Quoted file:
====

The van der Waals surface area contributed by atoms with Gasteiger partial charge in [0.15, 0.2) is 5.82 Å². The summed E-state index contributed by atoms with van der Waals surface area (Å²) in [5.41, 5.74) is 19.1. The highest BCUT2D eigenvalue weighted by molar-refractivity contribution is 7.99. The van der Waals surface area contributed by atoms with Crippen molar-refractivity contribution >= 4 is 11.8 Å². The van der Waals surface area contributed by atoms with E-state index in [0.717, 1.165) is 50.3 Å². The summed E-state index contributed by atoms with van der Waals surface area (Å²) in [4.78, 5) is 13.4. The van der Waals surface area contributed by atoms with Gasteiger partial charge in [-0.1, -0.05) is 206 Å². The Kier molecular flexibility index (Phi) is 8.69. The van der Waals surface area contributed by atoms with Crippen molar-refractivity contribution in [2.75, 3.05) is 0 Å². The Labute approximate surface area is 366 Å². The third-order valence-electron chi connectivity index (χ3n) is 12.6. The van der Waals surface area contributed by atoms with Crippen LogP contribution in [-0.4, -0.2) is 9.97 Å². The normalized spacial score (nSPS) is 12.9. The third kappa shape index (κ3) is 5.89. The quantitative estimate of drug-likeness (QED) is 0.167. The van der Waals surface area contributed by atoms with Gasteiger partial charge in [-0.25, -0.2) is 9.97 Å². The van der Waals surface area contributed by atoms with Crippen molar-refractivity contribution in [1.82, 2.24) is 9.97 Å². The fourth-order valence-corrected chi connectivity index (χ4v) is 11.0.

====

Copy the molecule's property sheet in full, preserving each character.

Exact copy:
The van der Waals surface area contributed by atoms with Gasteiger partial charge in [0.15, 0.2) is 5.82 Å². The summed E-state index contributed by atoms with van der Waals surface area (Å²) in [5.41, 5.74) is 19.1. The highest BCUT2D eigenvalue weighted by molar-refractivity contribution is 7.99. The van der Waals surface area contributed by atoms with Crippen molar-refractivity contribution >= 4 is 11.8 Å². The van der Waals surface area contributed by atoms with E-state index in [0.717, 1.165) is 50.3 Å². The summed E-state index contributed by atoms with van der Waals surface area (Å²) in [4.78, 5) is 13.4. The van der Waals surface area contributed by atoms with Gasteiger partial charge in [-0.1, -0.05) is 206 Å². The Kier molecular flexibility index (Phi) is 8.69. The van der Waals surface area contributed by atoms with Crippen molar-refractivity contribution in [2.75, 3.05) is 0 Å². The Labute approximate surface area is 366 Å². The third-order valence-electron chi connectivity index (χ3n) is 12.6. The van der Waals surface area contributed by atoms with Crippen LogP contribution in [-0.4, -0.2) is 9.97 Å². The normalized spacial score (nSPS) is 12.9. The third kappa shape index (κ3) is 5.89. The quantitative estimate of drug-likeness (QED) is 0.167. The van der Waals surface area contributed by atoms with Gasteiger partial charge in [-0.25, -0.2) is 9.97 Å². The van der Waals surface area contributed by atoms with Crippen molar-refractivity contribution in [1.82, 2.24) is 9.97 Å². The fourth-order valence-corrected chi connectivity index (χ4v) is 11.0.